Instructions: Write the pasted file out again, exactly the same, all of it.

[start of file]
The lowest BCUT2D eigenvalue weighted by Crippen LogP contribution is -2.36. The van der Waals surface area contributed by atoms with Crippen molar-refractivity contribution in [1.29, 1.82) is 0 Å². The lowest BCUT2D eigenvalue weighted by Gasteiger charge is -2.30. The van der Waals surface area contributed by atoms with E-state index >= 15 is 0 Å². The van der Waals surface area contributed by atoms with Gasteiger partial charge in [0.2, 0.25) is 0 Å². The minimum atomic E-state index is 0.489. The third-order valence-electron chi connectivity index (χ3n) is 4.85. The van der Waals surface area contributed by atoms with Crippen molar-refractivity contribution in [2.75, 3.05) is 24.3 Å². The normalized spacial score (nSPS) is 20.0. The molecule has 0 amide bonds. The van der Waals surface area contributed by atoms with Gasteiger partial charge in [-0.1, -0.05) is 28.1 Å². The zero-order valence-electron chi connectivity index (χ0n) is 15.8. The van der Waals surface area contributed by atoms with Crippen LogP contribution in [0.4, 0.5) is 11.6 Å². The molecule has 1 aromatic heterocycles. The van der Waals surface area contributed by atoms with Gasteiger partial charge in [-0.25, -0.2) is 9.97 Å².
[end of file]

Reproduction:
The lowest BCUT2D eigenvalue weighted by Crippen LogP contribution is -2.36. The van der Waals surface area contributed by atoms with Crippen molar-refractivity contribution in [1.29, 1.82) is 0 Å². The lowest BCUT2D eigenvalue weighted by Gasteiger charge is -2.30. The van der Waals surface area contributed by atoms with E-state index >= 15 is 0 Å². The van der Waals surface area contributed by atoms with Gasteiger partial charge in [0.2, 0.25) is 0 Å². The minimum atomic E-state index is 0.489. The third-order valence-electron chi connectivity index (χ3n) is 4.85. The van der Waals surface area contributed by atoms with Crippen molar-refractivity contribution in [2.75, 3.05) is 24.3 Å². The normalized spacial score (nSPS) is 20.0. The molecule has 0 amide bonds. The van der Waals surface area contributed by atoms with Gasteiger partial charge in [-0.1, -0.05) is 28.1 Å². The zero-order valence-electron chi connectivity index (χ0n) is 15.8. The van der Waals surface area contributed by atoms with Crippen LogP contribution in [0.4, 0.5) is 11.6 Å². The molecule has 1 aromatic heterocycles. The van der Waals surface area contributed by atoms with Gasteiger partial charge in [-0.25, -0.2) is 9.97 Å².